Now, at this point, it's easy to fall into a hog-wallow of self-condemnation. It's easy to start blaming yourself, berating yourself, or assuming that you're just not capable of turning your dreams into reality, so why bother? So before you start telling yourself that you're a failure, let's remember something else about the New Year. Yes, it's like a blank book that we have a chance to write upon. But we're a bit like blank books ourselves. We don't just do the writing; we also get written upon. Life writes its own story on our pages, and all too often, it's not the story we plotted. Unforeseen events intrude. The needs and problems of people in our lives take priority over our own carefully laid plans. Little nuisances like government shutdowns wreak havoc with our schedules and our finances. A bout of flu can cost weeks of time, and still more time lost in recovery and catch-up.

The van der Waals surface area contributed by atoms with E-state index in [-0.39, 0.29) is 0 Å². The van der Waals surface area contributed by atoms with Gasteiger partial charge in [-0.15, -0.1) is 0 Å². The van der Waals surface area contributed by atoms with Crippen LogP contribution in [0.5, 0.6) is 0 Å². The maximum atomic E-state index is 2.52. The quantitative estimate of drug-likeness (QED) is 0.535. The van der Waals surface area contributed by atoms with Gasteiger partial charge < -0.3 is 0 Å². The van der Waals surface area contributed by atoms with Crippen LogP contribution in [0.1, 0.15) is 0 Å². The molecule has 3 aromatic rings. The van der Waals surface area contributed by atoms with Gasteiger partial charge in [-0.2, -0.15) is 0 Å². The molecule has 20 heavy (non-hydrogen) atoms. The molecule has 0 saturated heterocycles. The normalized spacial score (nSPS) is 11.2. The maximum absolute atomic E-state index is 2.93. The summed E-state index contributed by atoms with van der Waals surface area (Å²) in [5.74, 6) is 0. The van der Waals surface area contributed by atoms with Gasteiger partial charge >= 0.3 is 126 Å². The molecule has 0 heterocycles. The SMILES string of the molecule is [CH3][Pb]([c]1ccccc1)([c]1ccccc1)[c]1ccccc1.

As you look at the things left undone by the end of last year, start by identifying all the unforeseen events that upset your plans. Instead of saying, "I guess I'm no good at this," or "Maybe I just wasn't cut out to be a writer," identify what really happened. It's considerably more useful to realize that the reason your novel didn't get finished is because you vastly underestimated how much work would be involved in researching the culture and customs of 13th-century Norway -- or because you didn't realize that homeschooling your 8-year-old was not just a full-time job, but more like two!
You can't solve the problem of why something didn't get done (e.g., "why my novel didn't get written") without identifying the actual causes of that problem. Self-blame isn't identifying a cause; it's just an emotional reaction to the outcome. Recognizing, however, that research is taking longer than you expected gives you an opportunity to re-evaluate the time-frame you've set for your project, or perhaps the depth of the research you wish to undertake. If your time is being consumed by another task, that also helps you to re-evaluate your goals and develop a more realistic time-frame for their completion.